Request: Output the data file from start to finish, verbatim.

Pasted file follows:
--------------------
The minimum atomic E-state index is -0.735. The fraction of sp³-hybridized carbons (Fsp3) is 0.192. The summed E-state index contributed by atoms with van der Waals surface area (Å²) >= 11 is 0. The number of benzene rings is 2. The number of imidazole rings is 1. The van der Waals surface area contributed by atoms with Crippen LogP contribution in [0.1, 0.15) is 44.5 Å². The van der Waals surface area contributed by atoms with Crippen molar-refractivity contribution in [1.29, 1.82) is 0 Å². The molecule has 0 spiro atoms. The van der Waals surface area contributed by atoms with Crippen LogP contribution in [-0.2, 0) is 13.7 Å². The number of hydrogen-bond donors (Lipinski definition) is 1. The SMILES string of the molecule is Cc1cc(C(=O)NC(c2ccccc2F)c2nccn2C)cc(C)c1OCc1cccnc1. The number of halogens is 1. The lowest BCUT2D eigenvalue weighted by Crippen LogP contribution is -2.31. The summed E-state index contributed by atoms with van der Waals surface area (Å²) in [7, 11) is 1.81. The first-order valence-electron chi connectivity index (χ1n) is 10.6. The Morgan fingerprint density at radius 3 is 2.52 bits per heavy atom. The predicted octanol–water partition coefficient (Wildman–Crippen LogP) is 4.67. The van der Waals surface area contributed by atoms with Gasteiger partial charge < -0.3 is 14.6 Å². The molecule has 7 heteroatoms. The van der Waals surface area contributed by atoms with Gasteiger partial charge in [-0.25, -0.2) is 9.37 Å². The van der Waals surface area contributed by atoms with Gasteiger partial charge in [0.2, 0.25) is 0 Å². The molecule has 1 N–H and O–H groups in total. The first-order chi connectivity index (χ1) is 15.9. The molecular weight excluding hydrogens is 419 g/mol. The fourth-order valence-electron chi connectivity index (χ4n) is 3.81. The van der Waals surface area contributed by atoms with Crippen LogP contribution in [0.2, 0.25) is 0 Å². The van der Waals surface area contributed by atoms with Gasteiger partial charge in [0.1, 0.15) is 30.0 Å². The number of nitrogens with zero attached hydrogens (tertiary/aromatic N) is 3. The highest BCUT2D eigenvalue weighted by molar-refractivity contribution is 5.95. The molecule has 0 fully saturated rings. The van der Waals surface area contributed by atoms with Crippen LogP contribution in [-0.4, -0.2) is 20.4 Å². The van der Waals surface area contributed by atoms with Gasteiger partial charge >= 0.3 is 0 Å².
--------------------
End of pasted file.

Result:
The minimum atomic E-state index is -0.735. The fraction of sp³-hybridized carbons (Fsp3) is 0.192. The summed E-state index contributed by atoms with van der Waals surface area (Å²) >= 11 is 0. The number of benzene rings is 2. The number of imidazole rings is 1. The van der Waals surface area contributed by atoms with Crippen LogP contribution in [0.1, 0.15) is 44.5 Å². The van der Waals surface area contributed by atoms with Crippen molar-refractivity contribution in [1.29, 1.82) is 0 Å². The molecule has 0 spiro atoms. The van der Waals surface area contributed by atoms with Crippen LogP contribution in [-0.2, 0) is 13.7 Å². The number of hydrogen-bond donors (Lipinski definition) is 1. The SMILES string of the molecule is Cc1cc(C(=O)NC(c2ccccc2F)c2nccn2C)cc(C)c1OCc1cccnc1. The number of halogens is 1. The lowest BCUT2D eigenvalue weighted by Crippen LogP contribution is -2.31. The summed E-state index contributed by atoms with van der Waals surface area (Å²) in [7, 11) is 1.81. The first-order valence-electron chi connectivity index (χ1n) is 10.6. The Morgan fingerprint density at radius 3 is 2.52 bits per heavy atom. The predicted octanol–water partition coefficient (Wildman–Crippen LogP) is 4.67. The van der Waals surface area contributed by atoms with Gasteiger partial charge < -0.3 is 14.6 Å². The molecule has 7 heteroatoms. The van der Waals surface area contributed by atoms with Gasteiger partial charge in [-0.25, -0.2) is 9.37 Å². The van der Waals surface area contributed by atoms with Gasteiger partial charge in [0.2, 0.25) is 0 Å². The molecule has 1 N–H and O–H groups in total. The first-order chi connectivity index (χ1) is 15.9. The molecular weight excluding hydrogens is 419 g/mol. The fourth-order valence-electron chi connectivity index (χ4n) is 3.81. The van der Waals surface area contributed by atoms with Crippen LogP contribution in [0.2, 0.25) is 0 Å². The van der Waals surface area contributed by atoms with Gasteiger partial charge in [0.1, 0.15) is 30.0 Å². The number of nitrogens with zero attached hydrogens (tertiary/aromatic N) is 3. The highest BCUT2D eigenvalue weighted by molar-refractivity contribution is 5.95. The molecule has 0 fully saturated rings. The van der Waals surface area contributed by atoms with Crippen LogP contribution in [-0.4, -0.2) is 20.4 Å². The van der Waals surface area contributed by atoms with Gasteiger partial charge >= 0.3 is 0 Å².